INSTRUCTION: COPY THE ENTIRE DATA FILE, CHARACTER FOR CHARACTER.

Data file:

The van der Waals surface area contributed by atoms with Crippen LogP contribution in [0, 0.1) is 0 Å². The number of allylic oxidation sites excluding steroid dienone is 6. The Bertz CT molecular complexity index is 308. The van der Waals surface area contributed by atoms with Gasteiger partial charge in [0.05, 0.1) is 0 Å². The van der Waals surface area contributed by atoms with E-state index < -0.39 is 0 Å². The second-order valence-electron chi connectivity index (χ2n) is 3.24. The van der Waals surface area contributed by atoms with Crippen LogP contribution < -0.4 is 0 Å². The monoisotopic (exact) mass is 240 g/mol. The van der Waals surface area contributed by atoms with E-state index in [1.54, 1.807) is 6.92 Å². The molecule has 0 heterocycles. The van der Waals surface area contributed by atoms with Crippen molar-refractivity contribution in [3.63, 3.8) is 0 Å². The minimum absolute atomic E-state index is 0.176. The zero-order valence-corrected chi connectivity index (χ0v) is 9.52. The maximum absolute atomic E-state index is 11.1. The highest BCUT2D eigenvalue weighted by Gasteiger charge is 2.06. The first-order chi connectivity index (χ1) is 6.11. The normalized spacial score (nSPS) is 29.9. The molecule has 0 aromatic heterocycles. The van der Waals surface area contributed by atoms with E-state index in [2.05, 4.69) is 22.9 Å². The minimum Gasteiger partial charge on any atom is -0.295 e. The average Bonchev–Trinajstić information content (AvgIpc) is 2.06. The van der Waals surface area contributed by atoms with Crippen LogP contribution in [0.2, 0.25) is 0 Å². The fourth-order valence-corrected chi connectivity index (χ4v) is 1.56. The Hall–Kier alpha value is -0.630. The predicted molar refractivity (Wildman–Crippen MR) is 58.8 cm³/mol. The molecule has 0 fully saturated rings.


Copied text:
The van der Waals surface area contributed by atoms with Crippen LogP contribution in [0, 0.1) is 0 Å². The number of allylic oxidation sites excluding steroid dienone is 6. The Bertz CT molecular complexity index is 308. The van der Waals surface area contributed by atoms with Gasteiger partial charge in [0.05, 0.1) is 0 Å². The van der Waals surface area contributed by atoms with E-state index < -0.39 is 0 Å². The second-order valence-electron chi connectivity index (χ2n) is 3.24. The van der Waals surface area contributed by atoms with Crippen LogP contribution < -0.4 is 0 Å². The monoisotopic (exact) mass is 240 g/mol. The van der Waals surface area contributed by atoms with E-state index in [1.54, 1.807) is 6.92 Å². The molecule has 0 heterocycles. The van der Waals surface area contributed by atoms with Crippen molar-refractivity contribution in [3.63, 3.8) is 0 Å². The minimum absolute atomic E-state index is 0.176. The zero-order valence-corrected chi connectivity index (χ0v) is 9.52. The maximum absolute atomic E-state index is 11.1. The highest BCUT2D eigenvalue weighted by Gasteiger charge is 2.06. The first-order chi connectivity index (χ1) is 6.11. The normalized spacial score (nSPS) is 29.9. The molecule has 0 aromatic heterocycles. The van der Waals surface area contributed by atoms with E-state index in [2.05, 4.69) is 22.9 Å². The minimum Gasteiger partial charge on any atom is -0.295 e. The average Bonchev–Trinajstić information content (AvgIpc) is 2.06. The van der Waals surface area contributed by atoms with Crippen LogP contribution in [0.2, 0.25) is 0 Å². The fourth-order valence-corrected chi connectivity index (χ4v) is 1.56. The Hall–Kier alpha value is -0.630. The predicted molar refractivity (Wildman–Crippen MR) is 58.8 cm³/mol. The molecule has 0 fully saturated rings.